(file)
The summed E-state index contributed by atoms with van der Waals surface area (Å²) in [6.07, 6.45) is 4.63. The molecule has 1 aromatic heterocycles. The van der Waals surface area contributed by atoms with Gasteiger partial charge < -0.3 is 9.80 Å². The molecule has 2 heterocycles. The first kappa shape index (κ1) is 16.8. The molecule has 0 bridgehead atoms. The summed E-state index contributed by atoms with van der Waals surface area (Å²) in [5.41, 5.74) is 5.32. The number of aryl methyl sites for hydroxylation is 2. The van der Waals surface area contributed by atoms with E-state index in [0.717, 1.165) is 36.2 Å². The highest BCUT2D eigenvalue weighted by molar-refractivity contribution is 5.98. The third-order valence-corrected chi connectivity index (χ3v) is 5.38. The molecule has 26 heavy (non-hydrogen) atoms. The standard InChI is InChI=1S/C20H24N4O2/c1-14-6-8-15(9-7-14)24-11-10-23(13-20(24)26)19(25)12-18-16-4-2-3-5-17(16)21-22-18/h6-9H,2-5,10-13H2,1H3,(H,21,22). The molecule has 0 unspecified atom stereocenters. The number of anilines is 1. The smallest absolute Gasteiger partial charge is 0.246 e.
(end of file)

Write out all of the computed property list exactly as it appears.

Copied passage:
The summed E-state index contributed by atoms with van der Waals surface area (Å²) in [6.07, 6.45) is 4.63. The molecule has 1 aromatic heterocycles. The van der Waals surface area contributed by atoms with Gasteiger partial charge < -0.3 is 9.80 Å². The molecule has 2 heterocycles. The first kappa shape index (κ1) is 16.8. The molecule has 0 bridgehead atoms. The summed E-state index contributed by atoms with van der Waals surface area (Å²) in [5.41, 5.74) is 5.32. The number of aryl methyl sites for hydroxylation is 2. The van der Waals surface area contributed by atoms with E-state index in [0.717, 1.165) is 36.2 Å². The highest BCUT2D eigenvalue weighted by molar-refractivity contribution is 5.98. The third-order valence-corrected chi connectivity index (χ3v) is 5.38. The molecule has 26 heavy (non-hydrogen) atoms. The standard InChI is InChI=1S/C20H24N4O2/c1-14-6-8-15(9-7-14)24-11-10-23(13-20(24)26)19(25)12-18-16-4-2-3-5-17(16)21-22-18/h6-9H,2-5,10-13H2,1H3,(H,21,22). The molecule has 0 unspecified atom stereocenters. The number of anilines is 1. The smallest absolute Gasteiger partial charge is 0.246 e.